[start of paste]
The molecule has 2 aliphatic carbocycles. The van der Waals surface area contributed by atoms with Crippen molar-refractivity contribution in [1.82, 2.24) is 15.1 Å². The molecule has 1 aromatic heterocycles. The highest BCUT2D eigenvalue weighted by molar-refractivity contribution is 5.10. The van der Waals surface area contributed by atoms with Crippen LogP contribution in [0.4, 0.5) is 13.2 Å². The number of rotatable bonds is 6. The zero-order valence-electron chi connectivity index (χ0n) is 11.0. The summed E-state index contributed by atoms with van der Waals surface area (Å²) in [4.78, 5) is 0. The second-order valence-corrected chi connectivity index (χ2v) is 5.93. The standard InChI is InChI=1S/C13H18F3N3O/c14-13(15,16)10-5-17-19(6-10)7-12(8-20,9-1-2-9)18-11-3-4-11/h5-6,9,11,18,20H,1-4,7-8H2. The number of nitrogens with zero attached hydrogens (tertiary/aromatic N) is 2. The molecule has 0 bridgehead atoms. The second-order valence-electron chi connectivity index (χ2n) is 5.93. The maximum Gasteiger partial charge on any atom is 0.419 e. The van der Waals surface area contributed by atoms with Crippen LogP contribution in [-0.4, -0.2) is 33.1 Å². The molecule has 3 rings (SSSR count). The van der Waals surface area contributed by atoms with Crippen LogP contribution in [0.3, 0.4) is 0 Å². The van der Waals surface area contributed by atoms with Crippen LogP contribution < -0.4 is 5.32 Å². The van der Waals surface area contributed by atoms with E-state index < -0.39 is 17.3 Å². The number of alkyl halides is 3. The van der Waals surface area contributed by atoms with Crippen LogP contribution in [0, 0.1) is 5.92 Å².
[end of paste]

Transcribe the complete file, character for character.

The molecule has 2 aliphatic carbocycles. The van der Waals surface area contributed by atoms with Crippen molar-refractivity contribution in [1.82, 2.24) is 15.1 Å². The molecule has 1 aromatic heterocycles. The highest BCUT2D eigenvalue weighted by molar-refractivity contribution is 5.10. The van der Waals surface area contributed by atoms with Crippen LogP contribution in [0.4, 0.5) is 13.2 Å². The number of rotatable bonds is 6. The zero-order valence-electron chi connectivity index (χ0n) is 11.0. The summed E-state index contributed by atoms with van der Waals surface area (Å²) in [4.78, 5) is 0. The second-order valence-corrected chi connectivity index (χ2v) is 5.93. The standard InChI is InChI=1S/C13H18F3N3O/c14-13(15,16)10-5-17-19(6-10)7-12(8-20,9-1-2-9)18-11-3-4-11/h5-6,9,11,18,20H,1-4,7-8H2. The number of nitrogens with zero attached hydrogens (tertiary/aromatic N) is 2. The molecule has 0 bridgehead atoms. The second-order valence-electron chi connectivity index (χ2n) is 5.93. The maximum Gasteiger partial charge on any atom is 0.419 e. The van der Waals surface area contributed by atoms with Crippen LogP contribution in [-0.4, -0.2) is 33.1 Å². The molecule has 3 rings (SSSR count). The van der Waals surface area contributed by atoms with Crippen LogP contribution in [0.3, 0.4) is 0 Å². The van der Waals surface area contributed by atoms with Crippen LogP contribution < -0.4 is 5.32 Å². The van der Waals surface area contributed by atoms with E-state index < -0.39 is 17.3 Å². The number of alkyl halides is 3. The van der Waals surface area contributed by atoms with Crippen LogP contribution in [0, 0.1) is 5.92 Å².